In Which I Exhort You to Read Who Fears Death by Nnedi Okorafor

I just finished writing a long review for Rain Taxi of Nnedi Okorafor's Who Fears Death, and it's one of those rare books that I just want to recommend to everybody.  It's going to the top of my list of really good science fiction/fantasy novels that can be safely given to people who think they don't like SF, but it's also a book that can be appreciated both by people who merely want to read an engaging story and people who want more than just a good story. 

I had so much fun writing a review of Who Fears Death because it is, among other things, very much a book about textuality and storytelling -- about how the stories we tell, the words we use, the structures and vantage points we select, affect our perception of the world.  I kept thinking of some of M. John Harrison's books and the way they throw our readerly expectations and habits back in our face.  Some of the pleasure, though, in reading Harrison is masochistic ("Yes, master, flog me again for my desire for fantasy!"), but the effect of Who Fears Death is very different, despite the many horrific events experienced or observed by the characters, because its view of fantasy is more generous -- the world is, it seems to say, made up of stories.  They're how we understand things.  So be careful in the stories you tell and the stories you listen to, but don't give up on myth and legend and fantasy.  (In that, it's more Barry Lopez than M. John Harrison, really.)

Though the review I just sent off is 1,500 words, I felt like I could have gone on at twice that length, and I fear what I wrote is too general.  I didn't even find a way to write about the epigraph from Patrice Lumumba that opens the book ("Dear friends, are you afraid of death?") -- one of the fascinating things about the novel is how it uses fantasy in a kind of dialogic approach to reality, thus illuminating both.  For instance, part of the story uses a quest structure with echoes of Lord of the Rings (including a giant eye of evil) to critique both the good/evil dichotomy of so much epic fantasy and the good/evil thinking that fuels massacres and genocide in our own world.  The stories we tell ourselves are not innocent -- they affect how we behave toward each other, and Who Fears Death shows that vividly.  It's also about other types of fantasy -- for instance, the common one that the Harry Potter books so effectively exploited wherein nerdy or awkward folks become the saviors of the universe.  Typically, once they've saved the universe, those characters go on to have great lives in the epilogues of their books.  It doesn't really give too much away to say that Who Fears Death is smarter than that about what heroism and fate can demand, while also recognizing that stories, to be useful, may need to answer some of the ambiguities more common to life than fiction.  Just because there are lots of lies in legends and myths doesn't mean we don't need them or that they don't tell truths about life; we just need to be careful in how and why we choose to keep telling them.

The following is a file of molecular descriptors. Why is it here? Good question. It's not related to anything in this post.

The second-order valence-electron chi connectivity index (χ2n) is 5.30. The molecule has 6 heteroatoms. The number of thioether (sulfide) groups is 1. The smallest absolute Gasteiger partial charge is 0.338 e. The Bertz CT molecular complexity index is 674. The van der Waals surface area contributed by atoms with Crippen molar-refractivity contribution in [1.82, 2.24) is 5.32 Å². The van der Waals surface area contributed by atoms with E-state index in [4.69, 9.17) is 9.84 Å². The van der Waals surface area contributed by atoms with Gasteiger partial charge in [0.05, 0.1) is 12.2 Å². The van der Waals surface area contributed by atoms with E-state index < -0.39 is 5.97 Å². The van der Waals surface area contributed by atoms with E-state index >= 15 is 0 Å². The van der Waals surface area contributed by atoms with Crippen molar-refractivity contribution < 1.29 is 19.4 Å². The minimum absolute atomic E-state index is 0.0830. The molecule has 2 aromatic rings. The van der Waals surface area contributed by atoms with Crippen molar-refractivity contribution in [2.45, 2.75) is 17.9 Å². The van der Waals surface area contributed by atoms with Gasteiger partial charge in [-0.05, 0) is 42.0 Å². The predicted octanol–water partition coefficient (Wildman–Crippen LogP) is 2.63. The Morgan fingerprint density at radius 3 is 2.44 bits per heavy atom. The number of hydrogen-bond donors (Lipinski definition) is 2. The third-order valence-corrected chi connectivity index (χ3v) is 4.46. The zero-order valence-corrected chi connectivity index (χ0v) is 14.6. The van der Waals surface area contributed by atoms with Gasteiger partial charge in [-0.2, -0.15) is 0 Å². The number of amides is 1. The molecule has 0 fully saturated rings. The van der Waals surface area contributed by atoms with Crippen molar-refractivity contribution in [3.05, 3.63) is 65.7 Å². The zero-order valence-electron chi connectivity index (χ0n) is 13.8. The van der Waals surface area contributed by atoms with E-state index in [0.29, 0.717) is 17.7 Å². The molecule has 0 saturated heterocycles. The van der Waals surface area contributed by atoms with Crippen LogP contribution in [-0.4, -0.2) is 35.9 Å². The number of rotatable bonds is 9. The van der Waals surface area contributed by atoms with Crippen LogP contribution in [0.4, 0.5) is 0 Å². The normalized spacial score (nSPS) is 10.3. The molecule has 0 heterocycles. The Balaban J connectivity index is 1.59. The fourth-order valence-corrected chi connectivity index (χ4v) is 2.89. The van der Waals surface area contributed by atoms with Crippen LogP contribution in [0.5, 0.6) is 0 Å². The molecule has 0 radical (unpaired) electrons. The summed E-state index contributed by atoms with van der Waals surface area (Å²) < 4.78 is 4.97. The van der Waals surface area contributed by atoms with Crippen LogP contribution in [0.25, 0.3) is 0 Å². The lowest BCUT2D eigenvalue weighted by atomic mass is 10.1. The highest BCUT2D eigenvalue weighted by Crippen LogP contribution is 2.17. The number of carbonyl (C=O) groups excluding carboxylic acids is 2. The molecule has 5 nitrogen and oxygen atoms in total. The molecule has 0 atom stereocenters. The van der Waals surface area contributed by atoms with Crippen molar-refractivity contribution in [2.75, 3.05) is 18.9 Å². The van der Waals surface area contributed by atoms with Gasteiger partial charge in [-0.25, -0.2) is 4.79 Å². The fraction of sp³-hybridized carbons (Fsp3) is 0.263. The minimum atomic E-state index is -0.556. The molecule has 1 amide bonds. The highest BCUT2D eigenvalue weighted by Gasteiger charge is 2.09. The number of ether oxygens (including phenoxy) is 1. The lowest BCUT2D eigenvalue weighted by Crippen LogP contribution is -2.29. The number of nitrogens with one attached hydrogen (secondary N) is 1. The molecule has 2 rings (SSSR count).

The method of the novel's telling will probably not obsess ordinary readers the way it did me, because I'm always obsessed with the Barthian question, "Who speaks?"   There are a variety of levels of narration in the book, and it seemed to me to be a kind of fictionalized fiction: Onyesonwu, the protagonist, may be the narrator for most of the novel, but her narration is not "realistic", but rather novelistic -- not only is it full of dialogue in a way it probably would not be were it the transcription it is presented as, but both the dialogue and narration are shaped and intentional in a way off-the-cuff storytelling is not.  Everything exists for expository purposes, and there's none of the noise we get in even a very stylized novel like JR, nor the delight in the rhythm and stagi-ness of scripted dialogue that is David Mamet's calling card -- instead, we get fluent, deliberate, written conversation that moves the story along ... just like most novels that aren't posited as told tales give us.  I don't know if this was intentional on Okorafor's part or not, but it doesn't matter, because the effect is marvelous, suggesting multiple levels of distance from the actual (in a diegetic sense) telling of the tale.  What we are reading, then, is a novelized legend that wants to pass itself off as a transcribed autobiography, and this conceit fits wonderfully with so much of what else is in the book.  And then the final chapters add complexity to it all.

Anyway, the novel is wonderful in all sorts of different ways, and I'll be writing more about it, I expect, probably in my next Strange Horizons column, because I happened to read it while I was also reading Timmi Duchamp's fascinating anthology of essays Narrative Power and David Shields's provocative Reality Hunger, and the three books really had an awful lot to say to each other, at least in my mind.  More on all that later, though...

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